India’s top court legalises gay sex in landmark ruling

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India’s top court has reversed a law from the colonial era that made gay sex punishable by up to 10 years in jail.

Five people had challenged the law, saying they lived in fear of being harassed by police.

A law known as Section 377, enacted by British rulers in 1861, was widely interpreted as referring to homosexual sex.

It prohibited “carnal intercourse against the order of nature with any man, woman or animal”.

Many people consider gay sex to be taboo in socially conservative India.

A woman taking part in a pride parade in Bhopal in July
Image:
A woman taking part in a pride parade in Bhopal in July

Five judges sitting at the country’s Supreme Court were unanimous in overturning the ban, which was reinstated in 2013 after four years of decriminalisation following an appeal by religious groups.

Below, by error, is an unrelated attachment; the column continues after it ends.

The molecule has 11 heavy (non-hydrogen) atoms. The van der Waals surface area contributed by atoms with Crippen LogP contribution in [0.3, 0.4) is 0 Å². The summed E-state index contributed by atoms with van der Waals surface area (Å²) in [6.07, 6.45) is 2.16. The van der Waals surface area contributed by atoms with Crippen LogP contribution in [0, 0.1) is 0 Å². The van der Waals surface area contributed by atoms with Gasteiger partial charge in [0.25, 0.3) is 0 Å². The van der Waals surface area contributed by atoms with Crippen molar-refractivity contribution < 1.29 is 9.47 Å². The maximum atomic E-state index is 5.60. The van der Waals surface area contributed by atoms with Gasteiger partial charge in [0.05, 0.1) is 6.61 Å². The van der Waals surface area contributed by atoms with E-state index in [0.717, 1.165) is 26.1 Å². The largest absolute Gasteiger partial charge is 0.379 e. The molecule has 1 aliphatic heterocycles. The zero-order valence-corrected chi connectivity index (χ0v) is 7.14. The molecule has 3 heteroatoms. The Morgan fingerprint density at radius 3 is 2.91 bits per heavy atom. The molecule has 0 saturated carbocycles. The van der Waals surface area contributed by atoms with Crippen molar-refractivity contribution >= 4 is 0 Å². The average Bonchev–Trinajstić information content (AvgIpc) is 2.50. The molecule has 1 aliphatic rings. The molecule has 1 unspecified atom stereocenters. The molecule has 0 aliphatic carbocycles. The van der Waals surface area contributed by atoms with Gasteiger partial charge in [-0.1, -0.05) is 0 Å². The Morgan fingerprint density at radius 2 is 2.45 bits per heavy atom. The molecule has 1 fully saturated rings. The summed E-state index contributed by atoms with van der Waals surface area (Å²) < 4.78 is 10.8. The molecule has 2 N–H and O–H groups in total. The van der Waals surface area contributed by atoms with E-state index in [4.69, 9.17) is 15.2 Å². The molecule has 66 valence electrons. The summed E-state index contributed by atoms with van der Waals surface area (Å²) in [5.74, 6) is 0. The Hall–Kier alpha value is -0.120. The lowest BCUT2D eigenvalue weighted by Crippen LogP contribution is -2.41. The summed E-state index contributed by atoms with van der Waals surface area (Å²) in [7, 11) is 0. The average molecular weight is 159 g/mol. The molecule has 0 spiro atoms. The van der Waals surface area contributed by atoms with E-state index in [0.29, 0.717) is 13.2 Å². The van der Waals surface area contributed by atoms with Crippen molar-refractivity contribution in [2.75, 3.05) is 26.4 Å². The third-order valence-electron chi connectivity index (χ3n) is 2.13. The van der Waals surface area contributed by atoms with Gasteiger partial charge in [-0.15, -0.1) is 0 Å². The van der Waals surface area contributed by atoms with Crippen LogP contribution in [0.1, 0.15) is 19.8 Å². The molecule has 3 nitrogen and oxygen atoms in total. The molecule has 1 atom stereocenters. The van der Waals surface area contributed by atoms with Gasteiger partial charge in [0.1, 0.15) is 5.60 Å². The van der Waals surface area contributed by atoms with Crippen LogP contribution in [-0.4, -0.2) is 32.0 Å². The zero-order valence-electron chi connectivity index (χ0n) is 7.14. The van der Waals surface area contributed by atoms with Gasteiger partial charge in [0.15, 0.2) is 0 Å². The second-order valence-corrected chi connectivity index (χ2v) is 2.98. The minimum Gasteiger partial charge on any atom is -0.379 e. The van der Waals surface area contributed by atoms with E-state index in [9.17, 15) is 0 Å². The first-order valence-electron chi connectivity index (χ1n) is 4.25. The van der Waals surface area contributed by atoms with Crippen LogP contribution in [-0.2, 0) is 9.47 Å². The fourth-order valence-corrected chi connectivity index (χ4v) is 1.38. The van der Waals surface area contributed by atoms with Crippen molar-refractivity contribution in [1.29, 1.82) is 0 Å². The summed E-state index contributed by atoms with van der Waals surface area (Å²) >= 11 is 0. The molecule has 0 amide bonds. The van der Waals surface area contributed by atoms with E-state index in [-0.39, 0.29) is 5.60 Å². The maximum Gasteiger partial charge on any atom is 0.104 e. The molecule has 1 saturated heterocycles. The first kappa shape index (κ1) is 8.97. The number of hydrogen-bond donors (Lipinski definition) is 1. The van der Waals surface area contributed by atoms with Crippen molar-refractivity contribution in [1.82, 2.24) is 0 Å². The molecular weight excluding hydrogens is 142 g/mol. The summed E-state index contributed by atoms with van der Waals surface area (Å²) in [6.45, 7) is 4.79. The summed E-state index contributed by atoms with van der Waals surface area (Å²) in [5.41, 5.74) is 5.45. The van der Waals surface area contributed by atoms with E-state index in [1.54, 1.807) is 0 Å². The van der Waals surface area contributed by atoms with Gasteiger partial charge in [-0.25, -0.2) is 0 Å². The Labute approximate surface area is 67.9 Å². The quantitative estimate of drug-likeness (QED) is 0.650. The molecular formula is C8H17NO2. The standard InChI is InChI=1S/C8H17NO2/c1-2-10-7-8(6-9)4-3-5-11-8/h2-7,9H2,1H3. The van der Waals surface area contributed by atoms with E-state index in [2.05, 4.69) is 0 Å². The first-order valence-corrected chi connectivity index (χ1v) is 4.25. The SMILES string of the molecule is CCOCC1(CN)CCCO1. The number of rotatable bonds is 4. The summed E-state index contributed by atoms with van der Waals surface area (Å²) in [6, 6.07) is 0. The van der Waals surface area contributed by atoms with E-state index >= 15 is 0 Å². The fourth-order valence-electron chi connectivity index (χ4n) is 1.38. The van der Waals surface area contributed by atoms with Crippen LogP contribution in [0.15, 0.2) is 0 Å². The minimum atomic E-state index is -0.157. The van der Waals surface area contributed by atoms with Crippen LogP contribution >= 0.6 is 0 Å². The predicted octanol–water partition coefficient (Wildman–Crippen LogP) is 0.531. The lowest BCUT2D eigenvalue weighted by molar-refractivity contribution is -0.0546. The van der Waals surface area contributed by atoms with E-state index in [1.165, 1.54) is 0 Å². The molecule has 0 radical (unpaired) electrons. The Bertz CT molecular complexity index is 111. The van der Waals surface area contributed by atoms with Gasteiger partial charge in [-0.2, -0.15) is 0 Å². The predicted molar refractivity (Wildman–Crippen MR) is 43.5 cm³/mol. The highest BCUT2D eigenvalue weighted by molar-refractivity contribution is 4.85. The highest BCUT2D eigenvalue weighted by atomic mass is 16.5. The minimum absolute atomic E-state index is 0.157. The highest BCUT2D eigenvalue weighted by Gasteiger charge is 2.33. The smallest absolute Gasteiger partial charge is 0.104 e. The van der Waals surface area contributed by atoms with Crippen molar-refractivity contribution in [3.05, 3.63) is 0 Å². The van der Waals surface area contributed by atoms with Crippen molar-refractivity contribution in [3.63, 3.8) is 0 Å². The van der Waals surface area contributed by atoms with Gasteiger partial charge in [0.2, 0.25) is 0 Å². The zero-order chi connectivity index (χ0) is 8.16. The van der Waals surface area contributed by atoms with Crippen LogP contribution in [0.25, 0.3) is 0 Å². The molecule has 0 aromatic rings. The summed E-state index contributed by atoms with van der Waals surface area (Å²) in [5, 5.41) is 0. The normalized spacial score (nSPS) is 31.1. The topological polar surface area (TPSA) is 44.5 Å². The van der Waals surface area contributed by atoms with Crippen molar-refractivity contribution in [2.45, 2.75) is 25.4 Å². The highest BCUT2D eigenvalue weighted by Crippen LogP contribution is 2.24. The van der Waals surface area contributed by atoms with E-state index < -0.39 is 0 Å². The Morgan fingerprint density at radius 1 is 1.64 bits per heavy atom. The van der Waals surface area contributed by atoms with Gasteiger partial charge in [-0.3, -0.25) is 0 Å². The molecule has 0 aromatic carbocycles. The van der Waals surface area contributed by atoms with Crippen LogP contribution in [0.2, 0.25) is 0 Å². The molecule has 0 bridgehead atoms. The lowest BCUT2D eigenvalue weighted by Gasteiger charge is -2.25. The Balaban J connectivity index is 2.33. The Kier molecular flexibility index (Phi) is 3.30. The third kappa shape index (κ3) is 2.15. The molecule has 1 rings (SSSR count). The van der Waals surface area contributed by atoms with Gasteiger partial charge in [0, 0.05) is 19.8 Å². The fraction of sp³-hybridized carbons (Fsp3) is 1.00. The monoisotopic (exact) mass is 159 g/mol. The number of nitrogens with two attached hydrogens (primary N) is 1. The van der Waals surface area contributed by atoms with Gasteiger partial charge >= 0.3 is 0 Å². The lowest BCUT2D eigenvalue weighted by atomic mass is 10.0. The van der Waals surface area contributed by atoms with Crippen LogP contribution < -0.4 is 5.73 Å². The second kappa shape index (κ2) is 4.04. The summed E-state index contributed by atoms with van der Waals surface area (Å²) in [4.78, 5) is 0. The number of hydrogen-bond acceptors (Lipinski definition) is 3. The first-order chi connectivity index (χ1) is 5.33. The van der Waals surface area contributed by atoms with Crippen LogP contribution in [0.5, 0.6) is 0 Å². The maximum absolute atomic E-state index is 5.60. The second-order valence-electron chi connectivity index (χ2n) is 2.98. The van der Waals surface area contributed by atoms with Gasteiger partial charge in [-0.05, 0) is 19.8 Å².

Delivering the judgement, India’s chief justice, Dipak Misra, said: “Any consensual sexual relationship between two consenting adults – homosexuals, heterosexuals or lesbians – cannot be said to be unconstitutional.”

The law had become a “weapon for harassment for the LGBT community”, he added.

One of those who challenged the law, Akhilesh Godi, said it was “not only about decriminalising, but recognising our fundamental rights”.

People who fought for a change in the law had braved the “worst sort of prejudice”, said Meenakshi Ganguly from Human Rights Watch.

People at a pride event in Chennai in June
Image:
People at a pride event in Chennai in June

Members of the LGBT community cried and hugged each other as news of the verdict reached them.

College student Rama Vij, wearing a rainbow scarf, said: “I am speechless.

“It’s taken a long time to come but finally I can say I am free and I have equal rights as others.”

In 2016, 2,187 cases were registered under Section 377 under the category of “unnatural offences”.

Seven people were convicted and 16 acquitted.

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